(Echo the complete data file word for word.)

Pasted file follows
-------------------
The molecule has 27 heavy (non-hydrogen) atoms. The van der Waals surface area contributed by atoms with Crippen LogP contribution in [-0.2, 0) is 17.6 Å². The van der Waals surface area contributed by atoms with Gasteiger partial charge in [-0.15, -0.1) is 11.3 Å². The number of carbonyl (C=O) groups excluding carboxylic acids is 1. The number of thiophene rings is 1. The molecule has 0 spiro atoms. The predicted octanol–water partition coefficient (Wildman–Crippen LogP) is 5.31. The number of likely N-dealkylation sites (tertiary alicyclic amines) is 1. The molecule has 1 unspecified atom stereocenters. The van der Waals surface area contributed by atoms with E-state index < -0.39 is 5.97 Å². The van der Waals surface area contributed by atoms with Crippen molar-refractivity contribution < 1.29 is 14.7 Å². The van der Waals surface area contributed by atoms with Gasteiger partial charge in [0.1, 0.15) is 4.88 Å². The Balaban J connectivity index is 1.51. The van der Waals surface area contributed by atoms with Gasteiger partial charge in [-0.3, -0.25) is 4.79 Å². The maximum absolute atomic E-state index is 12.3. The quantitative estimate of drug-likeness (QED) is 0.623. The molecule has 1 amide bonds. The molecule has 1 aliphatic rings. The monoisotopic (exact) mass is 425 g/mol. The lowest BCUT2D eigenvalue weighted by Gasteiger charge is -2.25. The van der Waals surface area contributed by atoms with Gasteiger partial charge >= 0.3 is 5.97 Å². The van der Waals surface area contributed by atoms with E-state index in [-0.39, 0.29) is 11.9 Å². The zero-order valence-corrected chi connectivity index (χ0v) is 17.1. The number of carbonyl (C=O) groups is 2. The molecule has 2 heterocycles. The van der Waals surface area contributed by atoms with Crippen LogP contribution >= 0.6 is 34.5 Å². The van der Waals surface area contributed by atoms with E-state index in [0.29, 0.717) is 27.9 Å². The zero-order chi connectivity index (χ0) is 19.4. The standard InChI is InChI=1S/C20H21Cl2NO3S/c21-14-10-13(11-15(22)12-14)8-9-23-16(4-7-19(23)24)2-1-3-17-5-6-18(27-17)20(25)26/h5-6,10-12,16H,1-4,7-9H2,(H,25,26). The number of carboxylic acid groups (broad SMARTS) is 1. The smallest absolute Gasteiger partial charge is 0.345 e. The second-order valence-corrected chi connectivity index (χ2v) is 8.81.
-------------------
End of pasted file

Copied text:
The molecule has 27 heavy (non-hydrogen) atoms. The van der Waals surface area contributed by atoms with Crippen LogP contribution in [-0.2, 0) is 17.6 Å². The van der Waals surface area contributed by atoms with Gasteiger partial charge in [-0.15, -0.1) is 11.3 Å². The number of carbonyl (C=O) groups excluding carboxylic acids is 1. The number of thiophene rings is 1. The molecule has 0 spiro atoms. The predicted octanol–water partition coefficient (Wildman–Crippen LogP) is 5.31. The number of likely N-dealkylation sites (tertiary alicyclic amines) is 1. The molecule has 1 unspecified atom stereocenters. The van der Waals surface area contributed by atoms with E-state index < -0.39 is 5.97 Å². The van der Waals surface area contributed by atoms with Crippen molar-refractivity contribution < 1.29 is 14.7 Å². The van der Waals surface area contributed by atoms with Gasteiger partial charge in [0.1, 0.15) is 4.88 Å². The Balaban J connectivity index is 1.51. The van der Waals surface area contributed by atoms with Gasteiger partial charge in [-0.3, -0.25) is 4.79 Å². The maximum absolute atomic E-state index is 12.3. The quantitative estimate of drug-likeness (QED) is 0.623. The molecule has 1 amide bonds. The molecule has 1 aliphatic rings. The monoisotopic (exact) mass is 425 g/mol. The lowest BCUT2D eigenvalue weighted by Gasteiger charge is -2.25. The van der Waals surface area contributed by atoms with Gasteiger partial charge >= 0.3 is 5.97 Å². The van der Waals surface area contributed by atoms with E-state index in [-0.39, 0.29) is 11.9 Å². The zero-order valence-corrected chi connectivity index (χ0v) is 17.1. The number of carbonyl (C=O) groups is 2. The molecule has 2 heterocycles. The van der Waals surface area contributed by atoms with Crippen LogP contribution >= 0.6 is 34.5 Å². The van der Waals surface area contributed by atoms with E-state index in [0.29, 0.717) is 27.9 Å². The zero-order chi connectivity index (χ0) is 19.4. The standard InChI is InChI=1S/C20H21Cl2NO3S/c21-14-10-13(11-15(22)12-14)8-9-23-16(4-7-19(23)24)2-1-3-17-5-6-18(27-17)20(25)26/h5-6,10-12,16H,1-4,7-9H2,(H,25,26). The number of carboxylic acid groups (broad SMARTS) is 1. The smallest absolute Gasteiger partial charge is 0.345 e. The second-order valence-corrected chi connectivity index (χ2v) is 8.81.